And speaking of the Daily Bugle, MJ is now an investigative reporter for the newspaper – you occasionally get to play stealth missions as her in sequences designed to move the story forward, uncovering your enemies secrets hidden in their lairs which is a nice touch. However the carefree, at times dismissive attitude she takes to these dangerous tasks is disappointing, ruining the tension. It would be more satisfying (not to mention realistic) if she showed more vulnerability in these scenes, or if the AI wasn’t so stupid as to not notice her when they should. Despite this niggle, the desire to write her as a strong character with a direct involvement in Spider-Man’s adventures is laudable, in my opinion.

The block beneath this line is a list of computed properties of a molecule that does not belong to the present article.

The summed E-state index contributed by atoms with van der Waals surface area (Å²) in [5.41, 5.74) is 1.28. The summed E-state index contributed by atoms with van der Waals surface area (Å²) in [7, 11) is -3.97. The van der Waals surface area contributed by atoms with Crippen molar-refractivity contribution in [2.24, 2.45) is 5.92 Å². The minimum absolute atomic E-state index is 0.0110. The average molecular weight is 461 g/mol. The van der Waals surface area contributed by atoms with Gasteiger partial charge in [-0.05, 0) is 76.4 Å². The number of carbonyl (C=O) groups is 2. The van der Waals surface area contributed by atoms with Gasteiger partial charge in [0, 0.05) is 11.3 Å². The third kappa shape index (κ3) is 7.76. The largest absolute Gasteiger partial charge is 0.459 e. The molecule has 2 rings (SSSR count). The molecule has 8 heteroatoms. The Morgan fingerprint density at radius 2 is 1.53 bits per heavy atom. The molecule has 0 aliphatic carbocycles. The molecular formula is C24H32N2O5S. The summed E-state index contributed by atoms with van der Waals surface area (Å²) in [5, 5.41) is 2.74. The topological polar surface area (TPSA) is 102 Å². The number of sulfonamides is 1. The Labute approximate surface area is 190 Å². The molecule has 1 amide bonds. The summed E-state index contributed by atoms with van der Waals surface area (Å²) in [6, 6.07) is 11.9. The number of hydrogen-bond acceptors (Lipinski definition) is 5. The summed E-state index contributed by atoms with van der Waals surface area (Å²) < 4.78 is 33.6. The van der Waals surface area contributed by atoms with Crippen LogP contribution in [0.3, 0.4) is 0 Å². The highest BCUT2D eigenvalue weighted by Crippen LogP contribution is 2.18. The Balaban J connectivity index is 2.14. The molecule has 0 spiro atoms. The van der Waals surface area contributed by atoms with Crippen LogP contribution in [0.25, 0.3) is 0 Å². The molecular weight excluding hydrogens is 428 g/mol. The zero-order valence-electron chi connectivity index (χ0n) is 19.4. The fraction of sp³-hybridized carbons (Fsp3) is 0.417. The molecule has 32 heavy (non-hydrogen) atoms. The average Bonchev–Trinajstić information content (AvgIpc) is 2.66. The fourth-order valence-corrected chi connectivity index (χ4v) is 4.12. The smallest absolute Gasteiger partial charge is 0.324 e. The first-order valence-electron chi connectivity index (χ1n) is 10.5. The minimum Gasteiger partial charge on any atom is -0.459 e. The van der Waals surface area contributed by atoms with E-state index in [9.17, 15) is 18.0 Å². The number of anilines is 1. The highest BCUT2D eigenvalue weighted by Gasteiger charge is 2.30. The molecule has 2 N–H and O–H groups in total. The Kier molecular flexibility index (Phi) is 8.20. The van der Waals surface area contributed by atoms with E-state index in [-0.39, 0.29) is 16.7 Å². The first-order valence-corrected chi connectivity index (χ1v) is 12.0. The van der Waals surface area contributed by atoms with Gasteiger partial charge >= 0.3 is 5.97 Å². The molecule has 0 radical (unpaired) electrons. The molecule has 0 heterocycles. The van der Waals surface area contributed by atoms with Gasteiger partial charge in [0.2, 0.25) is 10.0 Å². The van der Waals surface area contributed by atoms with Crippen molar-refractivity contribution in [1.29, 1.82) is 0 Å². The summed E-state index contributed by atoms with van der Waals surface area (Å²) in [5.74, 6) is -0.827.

You also get to play as Miles Morales, the new African-American Spidey introduced to the comics in 2011 – here we are introduced to him as a teenager before he’s acquired his own spider powers. Controversies about his very existence aside, I enjoyed his character in this game, with his Watch_Dogs like hacking prowess helping him navigate the same style of stealth mission that you undertake with MJ. The best of which being a scarily tense sequence in a container yard as you try to escape the villain Rhino – strongly reminiscent of hiding from the Cyber Demon in the original Doom (good memories).